The Parallel Themes of Effective Self-Directed Language Learning

There is much to be said about learning languages in the realm of methods, strategies, theory, drills, resources, etc. And there are a million opinions – some held with unbending strength – as to which of each of these is the “best”. But regardless of your thoughts on all in the aforementioned list, there are…

The Everyday Language Learner Interview Series: Gaby Cortinas

I love being able to hear the stories of language learners throughout the world. The inspiration and new ideas I get whenever I am able to interact is always amazing. And over the last few months I have been hearing a bit of the story of one of the readers of the blog – Gaby…

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  You know what your problem is, it’s that you haven’t seen enough movies – all of life’s riddles are answered in the movies.  -Steve Martin Movies.  They have become a tremendously influential piece of our culture – of nearly every culture around the world. They have the power to move us, to entertain and…

The Everyday Language Learner Interview Series: Neil Rees

It is not very often that you come across someone who is both extremely experienced in learning other languages but also knowledgeable and talented in teaching others how to become an independent language learner. Neil Rees is both of these. Neil has learned to varying extents a handful of languages and has worked over the…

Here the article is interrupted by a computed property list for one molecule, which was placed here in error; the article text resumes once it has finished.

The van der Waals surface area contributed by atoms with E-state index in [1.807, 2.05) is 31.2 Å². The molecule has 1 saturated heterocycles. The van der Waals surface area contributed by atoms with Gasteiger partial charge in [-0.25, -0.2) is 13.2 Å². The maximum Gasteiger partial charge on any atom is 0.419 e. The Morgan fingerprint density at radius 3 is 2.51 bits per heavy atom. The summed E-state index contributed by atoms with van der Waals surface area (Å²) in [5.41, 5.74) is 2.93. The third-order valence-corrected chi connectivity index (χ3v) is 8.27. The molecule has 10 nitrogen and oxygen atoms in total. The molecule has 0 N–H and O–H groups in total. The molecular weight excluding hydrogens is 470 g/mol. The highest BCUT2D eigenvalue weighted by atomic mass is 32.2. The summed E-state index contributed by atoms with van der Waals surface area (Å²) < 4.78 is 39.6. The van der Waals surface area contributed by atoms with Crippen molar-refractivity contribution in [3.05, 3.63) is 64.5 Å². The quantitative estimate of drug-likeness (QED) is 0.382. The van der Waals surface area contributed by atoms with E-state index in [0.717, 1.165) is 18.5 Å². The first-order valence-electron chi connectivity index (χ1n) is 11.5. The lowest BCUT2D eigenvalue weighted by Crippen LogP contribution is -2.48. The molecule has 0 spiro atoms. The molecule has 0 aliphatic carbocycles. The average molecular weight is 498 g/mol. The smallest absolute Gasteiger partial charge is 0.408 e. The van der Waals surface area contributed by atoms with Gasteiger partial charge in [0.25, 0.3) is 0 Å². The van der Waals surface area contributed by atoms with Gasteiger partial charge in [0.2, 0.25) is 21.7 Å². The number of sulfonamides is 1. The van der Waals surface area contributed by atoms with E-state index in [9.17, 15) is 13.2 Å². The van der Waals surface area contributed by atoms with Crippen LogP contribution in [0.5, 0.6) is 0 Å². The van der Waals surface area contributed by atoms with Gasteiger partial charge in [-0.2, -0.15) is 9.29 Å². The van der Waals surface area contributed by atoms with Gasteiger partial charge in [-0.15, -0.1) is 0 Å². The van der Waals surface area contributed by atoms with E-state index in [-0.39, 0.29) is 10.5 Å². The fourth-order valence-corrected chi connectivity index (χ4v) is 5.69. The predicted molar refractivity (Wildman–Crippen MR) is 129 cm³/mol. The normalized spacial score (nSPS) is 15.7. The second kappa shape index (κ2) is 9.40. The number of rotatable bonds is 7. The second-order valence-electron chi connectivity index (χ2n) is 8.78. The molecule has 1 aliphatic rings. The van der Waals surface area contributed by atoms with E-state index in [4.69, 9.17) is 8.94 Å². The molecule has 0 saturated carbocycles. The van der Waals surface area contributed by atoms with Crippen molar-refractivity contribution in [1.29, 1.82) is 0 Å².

How To Learn Language Through Food

Today’s guest post is from Lizzie Davey, a language learner and writer at Languages Abroad.  Enjoy! Travel and food go hand in hand, so incorporating the local cuisine into the language learning process is a great way to discover the traditions and culture of the native-speaking country whilst picking up new vocabulary and learning how…

Postcard Outreach: Iowa and Macedonia

I received two more great postcards recently.  The first was from Jamie of Des Moines, Iowa. The second was the first international postcard, coming all the way from Lew who is a PeaceCorp worker in Macedonia! Very cool! Send your postcards to: Aaron Myers 102 N Main Marion, SD 57043 USA

Skill Development and Language Learning

Last fall I was contacted by Alexis Morin asking if he could interview me as part of his Master’s Thesis research.  We had a great conversation which you can watch HERE.  Alexis is diving deep into self-directed language learning for his research and so I asked if he would consider writing a guest post for…

The Everyday Language Learner Interview Series: Alan Park of FluentU

After my recent post, 10 Free Resources for Learning Nearly Any Language, I got a lot of great feedback on other resources not on that list.  None was mentioned more than FluentU.  I’ve probably gotten ten emails from the EDLL community saying how great of a site that it is. I had to do some…

Welcome to The Everyday Language Learner. My goal with this site is to empower everyday folks to learn language well and to point language learners toward great resources, activities, information and ideas. My name is Aaron Myers and my family and I live in Istanbul, Turkey where we too are everyday language learners. My hope is that I am able to help you be a more effective, more efficient language learner and to help you have a lot more fun on the language learning journey. Have an amazing day! -Aaron